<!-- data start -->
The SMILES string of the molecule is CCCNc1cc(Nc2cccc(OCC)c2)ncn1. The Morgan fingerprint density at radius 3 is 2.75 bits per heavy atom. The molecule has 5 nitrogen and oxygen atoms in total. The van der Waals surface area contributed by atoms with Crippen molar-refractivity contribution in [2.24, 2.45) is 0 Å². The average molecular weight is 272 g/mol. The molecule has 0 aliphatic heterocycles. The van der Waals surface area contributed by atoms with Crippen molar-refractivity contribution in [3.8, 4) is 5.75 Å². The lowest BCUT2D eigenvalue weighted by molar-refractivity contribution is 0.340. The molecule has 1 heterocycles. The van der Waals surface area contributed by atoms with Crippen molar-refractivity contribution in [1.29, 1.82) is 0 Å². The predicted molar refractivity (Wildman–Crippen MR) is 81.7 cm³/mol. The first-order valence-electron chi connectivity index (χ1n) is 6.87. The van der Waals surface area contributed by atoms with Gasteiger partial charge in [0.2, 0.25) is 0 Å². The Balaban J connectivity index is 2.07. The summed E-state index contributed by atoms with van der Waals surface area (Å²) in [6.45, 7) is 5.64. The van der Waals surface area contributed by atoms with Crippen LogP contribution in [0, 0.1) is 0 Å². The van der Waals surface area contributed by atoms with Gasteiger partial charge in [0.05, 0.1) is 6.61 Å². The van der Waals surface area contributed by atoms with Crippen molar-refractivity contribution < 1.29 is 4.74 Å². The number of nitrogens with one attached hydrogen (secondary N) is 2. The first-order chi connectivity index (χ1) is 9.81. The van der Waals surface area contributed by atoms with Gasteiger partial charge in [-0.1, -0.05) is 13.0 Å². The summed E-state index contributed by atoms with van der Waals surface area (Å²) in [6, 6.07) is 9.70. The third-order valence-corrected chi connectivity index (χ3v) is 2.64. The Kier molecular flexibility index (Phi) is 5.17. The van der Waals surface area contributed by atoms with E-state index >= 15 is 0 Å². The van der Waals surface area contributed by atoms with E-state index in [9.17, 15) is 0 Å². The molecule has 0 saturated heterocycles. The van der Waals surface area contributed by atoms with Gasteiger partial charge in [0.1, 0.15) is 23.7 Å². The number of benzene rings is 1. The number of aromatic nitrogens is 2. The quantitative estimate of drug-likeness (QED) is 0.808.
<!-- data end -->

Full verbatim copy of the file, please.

The SMILES string of the molecule is CCCNc1cc(Nc2cccc(OCC)c2)ncn1. The Morgan fingerprint density at radius 3 is 2.75 bits per heavy atom. The molecule has 5 nitrogen and oxygen atoms in total. The van der Waals surface area contributed by atoms with Crippen molar-refractivity contribution in [2.24, 2.45) is 0 Å². The average molecular weight is 272 g/mol. The molecule has 0 aliphatic heterocycles. The van der Waals surface area contributed by atoms with Crippen molar-refractivity contribution in [3.8, 4) is 5.75 Å². The lowest BCUT2D eigenvalue weighted by molar-refractivity contribution is 0.340. The molecule has 1 heterocycles. The van der Waals surface area contributed by atoms with Crippen molar-refractivity contribution in [1.29, 1.82) is 0 Å². The predicted molar refractivity (Wildman–Crippen MR) is 81.7 cm³/mol. The first-order valence-electron chi connectivity index (χ1n) is 6.87. The van der Waals surface area contributed by atoms with Gasteiger partial charge in [0.2, 0.25) is 0 Å². The Balaban J connectivity index is 2.07. The summed E-state index contributed by atoms with van der Waals surface area (Å²) in [6.45, 7) is 5.64. The van der Waals surface area contributed by atoms with Crippen LogP contribution in [0, 0.1) is 0 Å². The van der Waals surface area contributed by atoms with Gasteiger partial charge in [0.05, 0.1) is 6.61 Å². The van der Waals surface area contributed by atoms with Crippen molar-refractivity contribution < 1.29 is 4.74 Å². The number of nitrogens with one attached hydrogen (secondary N) is 2. The first-order chi connectivity index (χ1) is 9.81. The van der Waals surface area contributed by atoms with Gasteiger partial charge in [-0.1, -0.05) is 13.0 Å². The summed E-state index contributed by atoms with van der Waals surface area (Å²) in [6, 6.07) is 9.70. The third-order valence-corrected chi connectivity index (χ3v) is 2.64. The Kier molecular flexibility index (Phi) is 5.17. The van der Waals surface area contributed by atoms with E-state index >= 15 is 0 Å². The van der Waals surface area contributed by atoms with E-state index in [9.17, 15) is 0 Å². The molecule has 0 saturated heterocycles. The van der Waals surface area contributed by atoms with Gasteiger partial charge in [0.1, 0.15) is 23.7 Å². The number of benzene rings is 1. The number of aromatic nitrogens is 2. The quantitative estimate of drug-likeness (QED) is 0.808.